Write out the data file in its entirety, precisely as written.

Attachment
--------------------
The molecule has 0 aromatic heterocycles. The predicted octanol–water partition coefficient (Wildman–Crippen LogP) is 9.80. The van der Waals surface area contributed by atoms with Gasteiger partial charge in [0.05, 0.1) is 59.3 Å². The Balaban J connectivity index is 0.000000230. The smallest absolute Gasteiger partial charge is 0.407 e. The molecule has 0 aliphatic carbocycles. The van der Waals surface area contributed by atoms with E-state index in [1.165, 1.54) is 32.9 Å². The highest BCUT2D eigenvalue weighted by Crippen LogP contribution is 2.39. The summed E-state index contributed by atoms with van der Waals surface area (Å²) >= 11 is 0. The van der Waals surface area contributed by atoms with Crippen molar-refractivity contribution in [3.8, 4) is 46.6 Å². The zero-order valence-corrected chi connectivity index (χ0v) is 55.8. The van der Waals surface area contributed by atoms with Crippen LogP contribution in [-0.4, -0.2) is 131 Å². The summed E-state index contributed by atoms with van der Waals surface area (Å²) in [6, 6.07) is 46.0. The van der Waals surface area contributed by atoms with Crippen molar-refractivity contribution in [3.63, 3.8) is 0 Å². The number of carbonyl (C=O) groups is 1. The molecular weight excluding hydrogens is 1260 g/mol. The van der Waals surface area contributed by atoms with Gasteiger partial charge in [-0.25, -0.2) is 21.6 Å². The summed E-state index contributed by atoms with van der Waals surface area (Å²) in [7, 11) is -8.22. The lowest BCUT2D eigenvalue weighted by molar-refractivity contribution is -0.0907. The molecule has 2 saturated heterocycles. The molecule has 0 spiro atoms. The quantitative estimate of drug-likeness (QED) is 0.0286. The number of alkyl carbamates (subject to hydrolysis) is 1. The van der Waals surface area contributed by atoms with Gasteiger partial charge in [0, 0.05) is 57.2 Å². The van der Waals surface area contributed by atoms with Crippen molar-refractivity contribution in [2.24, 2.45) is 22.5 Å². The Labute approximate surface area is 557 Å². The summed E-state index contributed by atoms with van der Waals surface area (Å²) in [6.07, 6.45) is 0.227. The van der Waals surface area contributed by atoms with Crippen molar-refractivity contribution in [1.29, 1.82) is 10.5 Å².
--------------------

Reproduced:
The molecule has 0 aromatic heterocycles. The predicted octanol–water partition coefficient (Wildman–Crippen LogP) is 9.80. The van der Waals surface area contributed by atoms with Gasteiger partial charge in [0.05, 0.1) is 59.3 Å². The Balaban J connectivity index is 0.000000230. The smallest absolute Gasteiger partial charge is 0.407 e. The molecule has 0 aliphatic carbocycles. The van der Waals surface area contributed by atoms with E-state index in [1.165, 1.54) is 32.9 Å². The highest BCUT2D eigenvalue weighted by Crippen LogP contribution is 2.39. The summed E-state index contributed by atoms with van der Waals surface area (Å²) >= 11 is 0. The van der Waals surface area contributed by atoms with Crippen molar-refractivity contribution in [3.8, 4) is 46.6 Å². The zero-order valence-corrected chi connectivity index (χ0v) is 55.8. The van der Waals surface area contributed by atoms with Crippen LogP contribution in [-0.4, -0.2) is 131 Å². The summed E-state index contributed by atoms with van der Waals surface area (Å²) in [6, 6.07) is 46.0. The van der Waals surface area contributed by atoms with Crippen molar-refractivity contribution in [3.63, 3.8) is 0 Å². The number of carbonyl (C=O) groups is 1. The molecular weight excluding hydrogens is 1260 g/mol. The van der Waals surface area contributed by atoms with Gasteiger partial charge in [-0.25, -0.2) is 21.6 Å². The summed E-state index contributed by atoms with van der Waals surface area (Å²) in [7, 11) is -8.22. The lowest BCUT2D eigenvalue weighted by molar-refractivity contribution is -0.0907. The molecule has 2 saturated heterocycles. The molecule has 0 spiro atoms. The quantitative estimate of drug-likeness (QED) is 0.0286. The number of alkyl carbamates (subject to hydrolysis) is 1. The van der Waals surface area contributed by atoms with Gasteiger partial charge in [0, 0.05) is 57.2 Å². The van der Waals surface area contributed by atoms with Crippen molar-refractivity contribution in [2.24, 2.45) is 22.5 Å². The Labute approximate surface area is 557 Å². The summed E-state index contributed by atoms with van der Waals surface area (Å²) in [6.07, 6.45) is 0.227. The van der Waals surface area contributed by atoms with Crippen molar-refractivity contribution in [1.29, 1.82) is 10.5 Å².